In one study made in South Korea, there were 52 women with depression participated and took 5 g creatine supplements every day as their antidepressant. As early as 2 weeks, the participants experienced improvements in their symptoms, and it continued up to 4 to 8 weeks [14]. 

11. Helps people with Parkinson’s disease

 In an animal study conducted on mice, creatine prevented the loss of cells typically affected by Parkinson’s disease. It involves a combined treatment of coenzyme Q(10) and concluded that creatine might help treat neurodegenerative diseases, including Huntington’s disease [15]. 

However, one research with 1,700 human subjects published in JAMA Network suggests that treatment with creatine monohydrate for at least five years did not improve clinical outcomes compared with placebo [16]. 

Who needs creatine?

Who stands to gain the most from adding creatine to their regimen? While often associated with bodybuilders and athletes, creatine’s benefits can extend to a much wider audience:

1. Athletes and bodybuilders

The primary beneficiaries of creatine are those engaged in high-intensity training and sports that require power and speed. Creatine enhances muscle volume and strength, enabling higher performance and endurance in activities such as sprinting, weightlifting, and football.

2. Older adults

As muscle mass naturally declines with age, older adults may find creatine useful for maintaining strength and mobility. This can contribute significantly to improved quality of life and prolonged independence.

3. Vegetarians and vegans

These groups typically have lower levels of creatine because their diets lack meat. Supplementing with creatine can help improve muscle density, cognitive function, and overall energy levels.

4. Individuals with neurodegenerative diseases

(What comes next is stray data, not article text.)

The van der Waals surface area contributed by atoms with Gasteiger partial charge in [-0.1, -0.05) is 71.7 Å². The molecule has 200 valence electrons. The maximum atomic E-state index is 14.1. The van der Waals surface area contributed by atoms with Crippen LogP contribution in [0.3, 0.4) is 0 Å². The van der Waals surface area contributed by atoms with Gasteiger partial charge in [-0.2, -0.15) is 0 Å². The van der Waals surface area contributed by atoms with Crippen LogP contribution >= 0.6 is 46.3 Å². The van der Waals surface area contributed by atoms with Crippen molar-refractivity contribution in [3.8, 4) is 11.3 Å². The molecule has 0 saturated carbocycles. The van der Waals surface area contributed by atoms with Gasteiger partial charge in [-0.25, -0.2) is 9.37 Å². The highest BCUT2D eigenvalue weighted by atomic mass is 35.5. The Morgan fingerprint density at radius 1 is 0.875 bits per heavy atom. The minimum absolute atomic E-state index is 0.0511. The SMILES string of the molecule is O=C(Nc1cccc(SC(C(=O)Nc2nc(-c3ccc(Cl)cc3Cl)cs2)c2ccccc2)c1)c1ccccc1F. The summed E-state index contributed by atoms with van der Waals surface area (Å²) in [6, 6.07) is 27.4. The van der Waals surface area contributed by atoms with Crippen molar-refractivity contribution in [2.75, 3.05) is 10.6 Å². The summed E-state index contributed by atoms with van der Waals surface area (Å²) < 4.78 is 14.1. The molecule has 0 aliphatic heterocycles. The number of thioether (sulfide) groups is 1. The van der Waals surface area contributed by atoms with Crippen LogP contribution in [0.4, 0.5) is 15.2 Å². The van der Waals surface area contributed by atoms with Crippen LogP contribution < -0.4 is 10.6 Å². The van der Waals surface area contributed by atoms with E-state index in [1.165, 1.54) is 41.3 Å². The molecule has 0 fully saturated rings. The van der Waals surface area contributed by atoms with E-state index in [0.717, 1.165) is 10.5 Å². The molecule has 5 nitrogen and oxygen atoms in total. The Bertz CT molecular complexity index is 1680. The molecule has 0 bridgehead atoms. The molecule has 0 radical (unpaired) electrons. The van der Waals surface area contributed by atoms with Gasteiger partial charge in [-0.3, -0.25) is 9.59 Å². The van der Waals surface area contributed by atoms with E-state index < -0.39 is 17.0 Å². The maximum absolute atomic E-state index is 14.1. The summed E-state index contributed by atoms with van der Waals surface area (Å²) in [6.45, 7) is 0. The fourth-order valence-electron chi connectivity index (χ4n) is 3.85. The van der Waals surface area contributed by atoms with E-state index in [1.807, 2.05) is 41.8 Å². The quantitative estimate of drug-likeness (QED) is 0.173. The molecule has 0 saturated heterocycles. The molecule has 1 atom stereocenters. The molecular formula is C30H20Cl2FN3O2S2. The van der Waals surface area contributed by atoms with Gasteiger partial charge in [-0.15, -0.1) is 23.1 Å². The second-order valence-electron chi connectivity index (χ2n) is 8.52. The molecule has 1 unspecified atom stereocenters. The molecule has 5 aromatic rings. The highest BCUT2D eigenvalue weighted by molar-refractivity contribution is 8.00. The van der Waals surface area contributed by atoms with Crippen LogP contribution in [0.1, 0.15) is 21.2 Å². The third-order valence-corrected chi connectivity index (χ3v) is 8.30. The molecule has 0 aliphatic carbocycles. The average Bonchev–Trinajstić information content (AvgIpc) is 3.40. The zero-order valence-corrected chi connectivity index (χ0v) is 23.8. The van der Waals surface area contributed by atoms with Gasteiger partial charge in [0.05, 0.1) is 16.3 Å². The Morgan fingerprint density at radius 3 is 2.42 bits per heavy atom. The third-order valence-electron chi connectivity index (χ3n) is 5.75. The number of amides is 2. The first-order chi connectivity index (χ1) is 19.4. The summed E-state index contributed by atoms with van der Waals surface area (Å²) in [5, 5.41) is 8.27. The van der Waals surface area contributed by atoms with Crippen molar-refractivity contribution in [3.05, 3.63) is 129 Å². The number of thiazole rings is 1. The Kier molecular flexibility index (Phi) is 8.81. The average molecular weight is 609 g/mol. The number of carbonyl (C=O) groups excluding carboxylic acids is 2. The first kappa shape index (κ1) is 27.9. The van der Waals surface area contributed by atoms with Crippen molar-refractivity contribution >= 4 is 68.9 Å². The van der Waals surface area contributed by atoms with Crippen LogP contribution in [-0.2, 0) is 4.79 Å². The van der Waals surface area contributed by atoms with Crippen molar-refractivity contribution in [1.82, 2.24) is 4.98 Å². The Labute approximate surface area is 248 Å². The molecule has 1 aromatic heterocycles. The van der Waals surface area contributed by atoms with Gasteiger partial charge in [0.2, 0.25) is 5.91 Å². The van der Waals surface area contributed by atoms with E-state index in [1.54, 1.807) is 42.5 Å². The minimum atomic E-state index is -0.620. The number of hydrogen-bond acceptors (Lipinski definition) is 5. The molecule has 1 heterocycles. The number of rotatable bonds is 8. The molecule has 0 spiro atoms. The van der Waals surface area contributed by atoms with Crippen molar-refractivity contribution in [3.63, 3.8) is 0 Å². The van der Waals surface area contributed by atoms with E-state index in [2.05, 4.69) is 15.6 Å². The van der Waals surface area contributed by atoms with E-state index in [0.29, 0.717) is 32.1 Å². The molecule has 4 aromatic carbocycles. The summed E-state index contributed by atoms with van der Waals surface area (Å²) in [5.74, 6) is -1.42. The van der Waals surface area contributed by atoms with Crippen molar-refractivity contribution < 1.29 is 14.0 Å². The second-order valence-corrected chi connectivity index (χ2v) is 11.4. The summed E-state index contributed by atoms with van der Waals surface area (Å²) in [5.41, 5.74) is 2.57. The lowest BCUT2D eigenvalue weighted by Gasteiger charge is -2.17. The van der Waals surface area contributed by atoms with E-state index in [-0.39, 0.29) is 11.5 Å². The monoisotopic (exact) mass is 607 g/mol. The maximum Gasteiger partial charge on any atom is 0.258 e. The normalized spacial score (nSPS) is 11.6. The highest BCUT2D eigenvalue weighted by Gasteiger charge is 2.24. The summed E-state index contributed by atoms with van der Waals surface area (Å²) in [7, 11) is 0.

Emerging research suggests that creatine may offer neurological benefits, potentially aiding in the management of diseases like Alzheimer’s and Parkinson’s by supporting mitochondrial function and overall brain health.

5. People looking for cognitive enhancements

Students, professionals, and anyone undergoing mental strain could benefit from creatine. Studies have shown it may help improve memory, focus, and resistance to fatigue.

People looking for cognitive enhancements

How do you take creatine correctly for optimal benefits?

Taking creatine effectively requires understanding the optimal dosage and timing to maximize its benefits.

 Whether you’re an athlete looking to enhance performance or seeking general health improvements, here are key guidelines on how to use creatine correctly:

1. Choose the right type

Creatine monohydrate is the most researched and generally recommended form due to its efficacy and cost-effectiveness. It’s well-absorbed and has proven benefits.

2. Loading phase

To rapidly increase your muscle creatine stores, start 20 grams per day as your loading phase, divided into four 5-gram servings throughout the day. This phase typically lasts 5-7 days.

3. Maintenance phase

After the loading phase, switch to a maintenance dose of 3-5 grams per day. This amount is sufficient to maintain elevated creatine levels in your muscles.